Spanish film director Luis Buñuel was born on this date, February 22, 1900 in Calanda, Spain. I’ve been on a mini-obsessive run of Buñuelismo, reading his autobiography and some film criticism, and watching a couple of his films: L’Age d’Or (1930) his second feature, made just as the surrealist movement was gaining wider visibility; and Viridiana (1961), the 23rd movie of his prolific career.
Buñuel’s debut, Un Chien Andalou (1929) was a short film produced in collaboration with Salvador Dalí. This visually arresting series of disturbing scenes (you can watch it here) had been a surprise success. But his sophomore effort, released the following year, was in theaters just over two months before violent protests led to L’Age d’Or being banned and pulled from distribution for almost 50 years.
Maybe folks couldn’t handle the more sustained irreverence of L’Age d’Or. Fifteen minutes of surrealist gags could be easily dismissed. An hour-long assault on religion and the social order must have been too much for French reactionary elements like the Patriots League and the Anti-Jewish League. They threw ink across the screen, tossed smoke bombs and firecrackers into the audience, and stormed out of the theater to riot in the streets (pausing to vandalize some paintings in the lobby).
What were they so upset about? Well, you can watch it for yourself. This was one of the first films to use sound. It has some dialog and sound design (more cowbell!) and the music was part of the film, rather than having a record or an orchestra playing alongside the images. But the lines spoken tend toward the non sequitur, and there is nothing particularly shocking in the score or the onscreen racket. Instead, the scenes build in an inexplicable succession of unsettling, emotionally charged expressions. These include: the hero, left eye inexplicably gouged out, crooning “My love, my love,” as blood pours down his face; a pair of lovers devouring each other’s fingers; the heroine lovingly kissing and sucking the toe of a statue; a bishop being thrown out of a window; guests at a party continuing their revelry as peasants roll through on a horse-drawn cart & the kitchen catches fire; a character from de Sade’s 120 Days of Sodom depicted as Christ; bunches of hair (women’s? scalps?) nailed to a cross.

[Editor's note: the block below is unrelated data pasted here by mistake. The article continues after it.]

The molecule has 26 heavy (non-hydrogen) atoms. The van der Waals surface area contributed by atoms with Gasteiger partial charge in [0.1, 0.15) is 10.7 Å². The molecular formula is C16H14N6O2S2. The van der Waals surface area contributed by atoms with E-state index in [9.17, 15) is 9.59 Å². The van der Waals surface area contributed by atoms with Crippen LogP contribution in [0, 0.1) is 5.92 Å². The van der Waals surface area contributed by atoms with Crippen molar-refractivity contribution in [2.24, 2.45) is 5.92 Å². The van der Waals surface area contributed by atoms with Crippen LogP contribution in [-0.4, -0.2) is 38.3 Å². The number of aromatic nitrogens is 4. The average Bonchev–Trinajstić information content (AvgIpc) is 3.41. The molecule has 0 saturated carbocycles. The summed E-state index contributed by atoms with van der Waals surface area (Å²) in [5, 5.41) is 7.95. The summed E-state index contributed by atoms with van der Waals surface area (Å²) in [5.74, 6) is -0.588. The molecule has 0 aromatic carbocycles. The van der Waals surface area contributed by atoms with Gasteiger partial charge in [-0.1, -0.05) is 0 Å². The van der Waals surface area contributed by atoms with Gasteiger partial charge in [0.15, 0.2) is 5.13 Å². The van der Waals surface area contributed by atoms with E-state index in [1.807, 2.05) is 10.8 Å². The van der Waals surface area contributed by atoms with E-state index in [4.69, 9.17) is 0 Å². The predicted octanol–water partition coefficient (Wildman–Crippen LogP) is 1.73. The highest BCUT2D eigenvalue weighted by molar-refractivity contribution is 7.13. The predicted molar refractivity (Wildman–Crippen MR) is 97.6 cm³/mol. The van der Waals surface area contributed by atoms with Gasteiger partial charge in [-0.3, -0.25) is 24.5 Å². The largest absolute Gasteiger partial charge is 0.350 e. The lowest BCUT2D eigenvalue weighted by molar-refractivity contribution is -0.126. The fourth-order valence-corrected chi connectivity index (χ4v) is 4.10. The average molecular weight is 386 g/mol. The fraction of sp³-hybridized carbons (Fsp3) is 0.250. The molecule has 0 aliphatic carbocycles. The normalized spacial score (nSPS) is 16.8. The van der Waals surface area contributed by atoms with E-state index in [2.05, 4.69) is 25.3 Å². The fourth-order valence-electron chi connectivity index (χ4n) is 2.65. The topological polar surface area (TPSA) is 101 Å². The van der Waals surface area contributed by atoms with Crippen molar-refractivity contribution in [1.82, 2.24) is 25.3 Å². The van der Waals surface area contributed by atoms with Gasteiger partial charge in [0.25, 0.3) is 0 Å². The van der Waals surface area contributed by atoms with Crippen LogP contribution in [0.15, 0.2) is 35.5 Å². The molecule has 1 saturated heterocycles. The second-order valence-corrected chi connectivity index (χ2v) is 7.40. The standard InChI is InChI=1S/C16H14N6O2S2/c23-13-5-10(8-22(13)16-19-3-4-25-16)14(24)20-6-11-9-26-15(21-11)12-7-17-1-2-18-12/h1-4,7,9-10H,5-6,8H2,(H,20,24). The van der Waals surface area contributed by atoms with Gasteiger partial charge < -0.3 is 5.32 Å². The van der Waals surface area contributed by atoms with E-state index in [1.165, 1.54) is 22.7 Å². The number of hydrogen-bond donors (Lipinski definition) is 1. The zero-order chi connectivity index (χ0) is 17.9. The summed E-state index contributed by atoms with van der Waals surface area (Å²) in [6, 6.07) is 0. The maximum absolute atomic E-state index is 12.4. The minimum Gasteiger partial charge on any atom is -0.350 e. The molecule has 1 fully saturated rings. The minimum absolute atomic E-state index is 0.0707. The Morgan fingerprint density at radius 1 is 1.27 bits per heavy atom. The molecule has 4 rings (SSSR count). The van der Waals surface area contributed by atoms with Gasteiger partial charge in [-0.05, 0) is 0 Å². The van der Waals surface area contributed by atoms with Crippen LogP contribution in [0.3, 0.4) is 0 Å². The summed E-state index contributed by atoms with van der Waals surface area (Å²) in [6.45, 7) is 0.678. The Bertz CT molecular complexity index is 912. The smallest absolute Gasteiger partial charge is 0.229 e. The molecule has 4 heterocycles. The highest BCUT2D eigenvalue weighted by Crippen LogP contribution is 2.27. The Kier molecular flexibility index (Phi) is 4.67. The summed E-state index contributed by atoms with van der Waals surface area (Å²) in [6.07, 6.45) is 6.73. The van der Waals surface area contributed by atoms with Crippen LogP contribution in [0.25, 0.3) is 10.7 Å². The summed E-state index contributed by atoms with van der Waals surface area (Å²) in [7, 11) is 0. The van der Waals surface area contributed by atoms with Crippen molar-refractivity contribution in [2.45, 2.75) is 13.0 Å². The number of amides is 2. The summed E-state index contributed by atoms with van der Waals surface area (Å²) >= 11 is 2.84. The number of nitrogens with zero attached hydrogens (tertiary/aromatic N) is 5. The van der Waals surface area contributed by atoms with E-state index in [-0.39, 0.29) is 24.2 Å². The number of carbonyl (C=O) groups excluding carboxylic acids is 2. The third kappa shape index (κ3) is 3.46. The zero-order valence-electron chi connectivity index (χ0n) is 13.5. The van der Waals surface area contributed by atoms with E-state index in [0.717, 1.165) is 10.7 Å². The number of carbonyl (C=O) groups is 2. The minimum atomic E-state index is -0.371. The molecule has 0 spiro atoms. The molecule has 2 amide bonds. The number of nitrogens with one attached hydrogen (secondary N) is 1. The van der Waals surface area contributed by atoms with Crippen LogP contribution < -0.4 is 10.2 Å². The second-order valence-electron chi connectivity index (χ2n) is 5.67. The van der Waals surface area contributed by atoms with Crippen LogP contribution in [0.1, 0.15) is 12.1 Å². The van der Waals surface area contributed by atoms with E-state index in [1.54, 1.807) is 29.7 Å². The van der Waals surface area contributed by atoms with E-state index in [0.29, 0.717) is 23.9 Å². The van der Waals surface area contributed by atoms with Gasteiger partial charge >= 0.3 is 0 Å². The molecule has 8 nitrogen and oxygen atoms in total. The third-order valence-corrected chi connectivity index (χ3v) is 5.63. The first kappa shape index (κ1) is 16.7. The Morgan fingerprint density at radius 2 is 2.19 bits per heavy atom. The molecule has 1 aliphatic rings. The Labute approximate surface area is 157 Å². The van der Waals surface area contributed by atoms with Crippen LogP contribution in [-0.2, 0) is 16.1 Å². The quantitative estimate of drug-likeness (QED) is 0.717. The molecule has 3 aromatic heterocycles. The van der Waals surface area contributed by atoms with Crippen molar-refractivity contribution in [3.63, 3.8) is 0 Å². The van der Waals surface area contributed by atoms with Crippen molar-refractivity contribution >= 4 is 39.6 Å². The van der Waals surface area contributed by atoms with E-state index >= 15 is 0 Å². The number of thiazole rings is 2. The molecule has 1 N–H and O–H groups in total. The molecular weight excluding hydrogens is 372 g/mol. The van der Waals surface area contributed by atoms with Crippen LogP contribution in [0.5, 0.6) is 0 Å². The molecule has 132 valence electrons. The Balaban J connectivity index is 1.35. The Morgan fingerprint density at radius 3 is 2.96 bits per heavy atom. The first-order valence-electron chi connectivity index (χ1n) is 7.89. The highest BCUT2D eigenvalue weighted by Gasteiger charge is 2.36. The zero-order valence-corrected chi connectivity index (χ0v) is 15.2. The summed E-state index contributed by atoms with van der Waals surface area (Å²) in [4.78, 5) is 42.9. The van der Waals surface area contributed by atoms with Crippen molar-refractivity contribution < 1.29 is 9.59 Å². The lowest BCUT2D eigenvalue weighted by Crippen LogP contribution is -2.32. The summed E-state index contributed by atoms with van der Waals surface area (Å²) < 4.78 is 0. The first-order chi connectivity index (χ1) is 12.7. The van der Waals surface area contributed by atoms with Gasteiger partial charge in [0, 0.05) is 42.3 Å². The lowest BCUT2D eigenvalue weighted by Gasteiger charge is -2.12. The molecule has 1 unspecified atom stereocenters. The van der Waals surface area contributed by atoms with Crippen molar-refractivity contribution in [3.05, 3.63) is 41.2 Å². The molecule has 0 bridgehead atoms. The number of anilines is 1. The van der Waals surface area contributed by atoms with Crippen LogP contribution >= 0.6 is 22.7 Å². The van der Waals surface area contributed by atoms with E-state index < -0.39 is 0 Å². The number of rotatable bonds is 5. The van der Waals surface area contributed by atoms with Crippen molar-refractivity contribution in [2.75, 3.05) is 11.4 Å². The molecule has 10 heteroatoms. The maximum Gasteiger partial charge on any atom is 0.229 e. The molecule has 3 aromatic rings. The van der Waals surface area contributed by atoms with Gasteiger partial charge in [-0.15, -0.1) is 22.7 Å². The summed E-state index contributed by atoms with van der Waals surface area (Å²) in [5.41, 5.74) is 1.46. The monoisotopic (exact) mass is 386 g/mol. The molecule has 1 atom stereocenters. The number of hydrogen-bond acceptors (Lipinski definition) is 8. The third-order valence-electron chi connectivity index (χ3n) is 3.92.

Using images such as these, the film assaults the values of religion, family, honor, fatherland and civility. Buñuel grabs the complacency of his times by the collar and shakes it until the dualities – fantasy/reality, emotion/rationality, beauty/ugliness – blur and comingle. In the process, he attempts to reveal the artificiality, emptiness and futility of “good society” as contrasted with the power of passion, the unconscious, and the irrational.
(contributed by Inti)